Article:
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Transport Drivers, Inc. v. Roy

United States District Court, N.D. Illinois

March 23, 2015

Transport Drivers, Inc., T.D.I. Nationwide, L.L.C., Optimum Staffing, Inc., d/b/a Optimum Logistic Services, and Focus Transportation Services, Inc., d/b/a TDI Solutions, Plaintiffs,
v.
Kevin P. Roy, Gilbert Apodaca, CPC Logistics, Inc., CPC Services, Inc., and Consolidated Logistics Solutions, LLC, Defendants.

ORDER

RONALD A. GUZMN, District Judge.

For the reasons stated below, Defendants' motion to dismiss or, in the alternative, to transfer [25] is granted in part. The clerk is directed to transfer this case to the United States District Court for the Central District of California, Eastern Division. All other pending motions are denied as moot. Civil case terminated.

STATEMENT

Plaintiffs allege that Kevin Roy and Gilbert Apodaca both worked for Transport Drivers, Inc. ("TDI") in high-level positions in its West Coast office and had access to confidential and proprietary information. (Compl., Dkt. # 1-1, ¶¶ 20-29.) In or about late 2013 and early 2014, Roy and Apodaca began conspiring to leave TDI to move to CPC Logisitics, Inc. and CPC Services, Inc., competitors of TDI. ( Id. ¶ 30.) Specifically, in February 2014, CPC Services set up a new limited liability company, Consolidated Logistics Solutions, LLC ("CLS"), [1] organized under Missouri law, which was to be structured similarly to plaintiff Optimum Logistic Services and would employ Roy and Apodaca after they left TDI. ( Id. ¶ 35.) While still employed by TDI, Roy set up meetings with clients to convince them to move their business from TDI to CLS, orchestrated the move of two significant accounts from TDI to the CPC Defendants, and became aware of new business, which he waited until after his departure to secure for CLS. ( Id. ¶¶ 31, 34.) While employed by TDI, Apodaca secretly communicated with the CPC Defendants regarding his employment with them, facilitated moving some accounts from TDI to CLS, and did not inform TDI of potential new business. ( Id. ¶ 33.) Roy and Apodaca resigned from TDI in March 2014.

Plaintiffs allege claims for breach of fiduciary duty against Roy and Apodaca (Counts I and V), trade secrets misappropriation against Roy and Apodaca (Counts II and VI), breach of a non-compete agreement against Roy and Apodaca (Counts III and VII), promissory estoppel against Roy (Count IV), inducing breach of fiduciary duty by Roy and Apodaca against CPC Logistics, CPC Services and CLS (Counts VIII and IX), misappropriation of trade secrets against CPC Logistics, CPC Services and CLS (Count X), civil conspiracy against all defendants (Count XI) and a claim for injunctive relief against all defendants (Count XII).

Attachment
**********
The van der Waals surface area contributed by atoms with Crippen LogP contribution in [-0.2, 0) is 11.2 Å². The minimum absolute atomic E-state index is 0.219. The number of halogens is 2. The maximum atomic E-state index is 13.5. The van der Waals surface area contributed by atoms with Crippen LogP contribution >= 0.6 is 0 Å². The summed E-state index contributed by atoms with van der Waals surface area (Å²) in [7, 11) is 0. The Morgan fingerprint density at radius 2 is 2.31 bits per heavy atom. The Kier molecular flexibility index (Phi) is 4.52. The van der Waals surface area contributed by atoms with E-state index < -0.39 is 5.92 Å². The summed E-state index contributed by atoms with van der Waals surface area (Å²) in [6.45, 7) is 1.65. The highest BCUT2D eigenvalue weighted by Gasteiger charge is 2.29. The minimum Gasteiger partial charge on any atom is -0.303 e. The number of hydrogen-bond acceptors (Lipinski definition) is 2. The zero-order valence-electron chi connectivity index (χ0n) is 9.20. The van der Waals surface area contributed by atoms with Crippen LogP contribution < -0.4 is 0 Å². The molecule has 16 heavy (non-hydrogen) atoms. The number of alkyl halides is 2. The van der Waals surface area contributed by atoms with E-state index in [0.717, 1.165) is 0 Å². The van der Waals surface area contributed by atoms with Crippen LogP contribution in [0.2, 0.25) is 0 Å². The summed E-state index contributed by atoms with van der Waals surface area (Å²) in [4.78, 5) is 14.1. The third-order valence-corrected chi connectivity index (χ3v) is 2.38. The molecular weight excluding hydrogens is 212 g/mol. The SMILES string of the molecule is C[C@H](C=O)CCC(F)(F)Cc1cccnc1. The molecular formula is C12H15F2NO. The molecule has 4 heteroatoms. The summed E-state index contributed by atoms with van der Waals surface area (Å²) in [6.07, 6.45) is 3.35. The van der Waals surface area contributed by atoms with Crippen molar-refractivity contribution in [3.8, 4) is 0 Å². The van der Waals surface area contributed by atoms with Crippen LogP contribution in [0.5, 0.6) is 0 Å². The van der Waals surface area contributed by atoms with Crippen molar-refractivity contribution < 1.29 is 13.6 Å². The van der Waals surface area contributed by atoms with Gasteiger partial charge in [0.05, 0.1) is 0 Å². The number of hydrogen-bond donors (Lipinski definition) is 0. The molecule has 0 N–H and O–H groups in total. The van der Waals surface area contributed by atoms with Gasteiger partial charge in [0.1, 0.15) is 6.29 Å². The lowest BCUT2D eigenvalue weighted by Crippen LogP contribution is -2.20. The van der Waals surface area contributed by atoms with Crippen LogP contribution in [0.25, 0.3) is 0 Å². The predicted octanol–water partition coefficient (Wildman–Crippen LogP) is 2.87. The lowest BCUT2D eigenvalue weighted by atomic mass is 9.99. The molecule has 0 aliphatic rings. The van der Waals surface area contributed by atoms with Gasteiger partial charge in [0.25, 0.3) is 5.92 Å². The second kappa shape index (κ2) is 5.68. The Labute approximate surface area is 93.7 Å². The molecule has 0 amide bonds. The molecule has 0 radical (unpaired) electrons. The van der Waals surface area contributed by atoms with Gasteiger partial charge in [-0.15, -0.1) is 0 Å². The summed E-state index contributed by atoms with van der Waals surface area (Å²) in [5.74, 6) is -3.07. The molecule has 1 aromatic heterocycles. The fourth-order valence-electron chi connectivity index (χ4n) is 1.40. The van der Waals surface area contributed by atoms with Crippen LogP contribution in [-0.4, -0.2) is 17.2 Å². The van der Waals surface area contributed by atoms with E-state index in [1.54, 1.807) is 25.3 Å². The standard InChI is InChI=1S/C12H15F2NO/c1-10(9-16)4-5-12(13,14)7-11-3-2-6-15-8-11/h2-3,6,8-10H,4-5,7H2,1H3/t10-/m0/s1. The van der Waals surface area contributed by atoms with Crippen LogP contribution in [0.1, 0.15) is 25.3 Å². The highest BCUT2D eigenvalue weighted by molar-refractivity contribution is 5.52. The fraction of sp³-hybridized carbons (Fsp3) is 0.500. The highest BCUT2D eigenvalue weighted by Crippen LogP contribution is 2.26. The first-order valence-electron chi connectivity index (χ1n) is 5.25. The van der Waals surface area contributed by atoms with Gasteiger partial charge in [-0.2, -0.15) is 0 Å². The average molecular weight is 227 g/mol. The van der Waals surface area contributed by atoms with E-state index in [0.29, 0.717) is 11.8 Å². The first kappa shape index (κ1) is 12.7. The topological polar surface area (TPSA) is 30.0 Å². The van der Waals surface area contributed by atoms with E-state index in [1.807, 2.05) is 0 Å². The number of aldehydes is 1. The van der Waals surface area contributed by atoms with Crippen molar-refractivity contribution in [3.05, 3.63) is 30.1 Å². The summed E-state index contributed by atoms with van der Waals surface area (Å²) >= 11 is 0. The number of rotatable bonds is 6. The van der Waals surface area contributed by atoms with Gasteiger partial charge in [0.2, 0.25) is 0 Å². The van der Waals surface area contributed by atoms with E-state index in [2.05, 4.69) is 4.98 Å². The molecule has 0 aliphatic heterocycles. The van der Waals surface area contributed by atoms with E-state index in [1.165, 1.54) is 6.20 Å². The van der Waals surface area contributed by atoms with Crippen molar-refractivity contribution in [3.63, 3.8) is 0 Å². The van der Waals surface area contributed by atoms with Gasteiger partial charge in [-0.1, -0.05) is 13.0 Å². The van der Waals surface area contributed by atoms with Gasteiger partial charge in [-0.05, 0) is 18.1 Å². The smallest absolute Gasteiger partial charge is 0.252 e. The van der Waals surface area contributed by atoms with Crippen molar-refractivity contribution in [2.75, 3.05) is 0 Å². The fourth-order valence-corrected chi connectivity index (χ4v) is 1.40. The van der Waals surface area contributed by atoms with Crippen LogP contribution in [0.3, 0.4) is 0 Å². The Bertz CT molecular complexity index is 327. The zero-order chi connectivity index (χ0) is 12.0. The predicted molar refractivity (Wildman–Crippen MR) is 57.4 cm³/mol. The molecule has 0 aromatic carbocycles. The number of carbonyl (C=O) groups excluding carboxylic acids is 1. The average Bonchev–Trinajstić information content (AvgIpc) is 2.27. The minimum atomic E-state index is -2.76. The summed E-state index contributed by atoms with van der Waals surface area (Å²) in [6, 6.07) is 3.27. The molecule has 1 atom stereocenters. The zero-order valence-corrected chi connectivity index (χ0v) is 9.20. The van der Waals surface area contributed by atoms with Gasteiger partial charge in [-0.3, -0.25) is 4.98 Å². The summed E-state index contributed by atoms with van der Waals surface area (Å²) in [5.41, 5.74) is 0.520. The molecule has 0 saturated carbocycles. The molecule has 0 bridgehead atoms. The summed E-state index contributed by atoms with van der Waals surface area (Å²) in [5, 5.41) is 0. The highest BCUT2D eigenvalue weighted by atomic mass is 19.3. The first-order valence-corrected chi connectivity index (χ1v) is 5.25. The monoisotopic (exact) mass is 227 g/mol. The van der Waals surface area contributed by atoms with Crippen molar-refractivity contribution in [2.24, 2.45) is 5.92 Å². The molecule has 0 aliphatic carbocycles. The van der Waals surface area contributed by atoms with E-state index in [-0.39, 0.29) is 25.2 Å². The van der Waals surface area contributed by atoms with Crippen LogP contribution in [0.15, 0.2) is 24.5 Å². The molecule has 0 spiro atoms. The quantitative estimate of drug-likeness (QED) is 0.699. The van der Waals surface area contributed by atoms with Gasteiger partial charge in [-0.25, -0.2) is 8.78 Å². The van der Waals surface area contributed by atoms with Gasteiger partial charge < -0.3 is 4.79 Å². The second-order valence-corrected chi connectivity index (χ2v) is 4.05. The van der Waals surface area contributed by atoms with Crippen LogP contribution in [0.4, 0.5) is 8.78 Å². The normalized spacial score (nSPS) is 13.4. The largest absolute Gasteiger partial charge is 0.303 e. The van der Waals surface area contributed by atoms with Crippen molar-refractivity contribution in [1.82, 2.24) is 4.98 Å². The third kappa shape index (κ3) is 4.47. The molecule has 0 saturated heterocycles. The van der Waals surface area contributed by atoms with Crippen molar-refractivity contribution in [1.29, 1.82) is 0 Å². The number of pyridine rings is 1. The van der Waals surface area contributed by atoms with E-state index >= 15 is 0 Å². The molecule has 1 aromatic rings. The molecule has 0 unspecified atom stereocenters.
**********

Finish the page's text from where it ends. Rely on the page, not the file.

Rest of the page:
Defendants move to dismiss the case for lack of jurisdiction and improper venue, or, in the alternative, to transfer the case. The Court addresses the motion for improper venue first. The facts alleged in the complaint are presumed true for the purpose of resolving the pending motion. See Dixon v. Page, 291 F.3d 485, 486 (7th Cir. 2002). The Court also considers any affidavits or declarations outside of the pleadings. See Felland v. Clifton, 682 F.3d 665, 672 (7th Cir. 2012). "When a defendant challenges venue, the plaintiff bears the burden of establishing that venue is proper." Jackson v. N'Genuity Enterprises, Co., No. 14 C 2197, 2014 WL 4269448, at *6 (N.D. Ill. Aug. 28, 2014). Title 28 U.S.C. § 1391(b) governs venue, which states that:

b) Venue in general.-A civil action may be brought in-
(1) a judicial district in which any defendant resides, if all defendants are residents of the State in which the district is located;
(2) a judicial district in which a substantial part of the events or omissions giving rise to the claim occurred, or a substantial part of property that is the subject of the action is situated; or
(3) if there is no district in which an action may otherwise be brought as provided in this section, any judicial district in which any defendant is subject to the court's personal jurisdiction with respect to such action.

28 U.S.C. § 1391(b). The parties agree that subsection (1) does not apply because CLS and the CPC Defendants reside in Missouri while Roy and Apodaca reside in California. Defendants further claim that venue here is improper under subsection (2) because none of the alleged conduct occurred here. As another court in this district recently noted:

The test for determining whether venue is proper under Section 1391(b)(2) is "not whether a majority of the activities pertaining to the case were performed in a particular district, but whether a substantial portion of the activities giving rise to the claim occurred in the particular district." To meet the substantial portion test, the events or omissions must have more than "some tangential connection" to the chosen venue.

Brunswick Corp. v. Thorsell, No. 13 C 9222, 2014 WL 1612668, at *2 (N.D. Ill. Apr. 21, 2014) (internal citations omitted).

In challenging venue in this Court, Defendants argue that Roy and Apodaca worked for Plaintiffs in California, resigned their employment in California and took new jobs in California; CLS only operates in California so assuming Plaintiffs' allegations are true, Roy and Apodaca could only solicit clients in California; and, with respect to the CPC Defendants, they do not service the allegedly solicited customers in Illinois and have had ...


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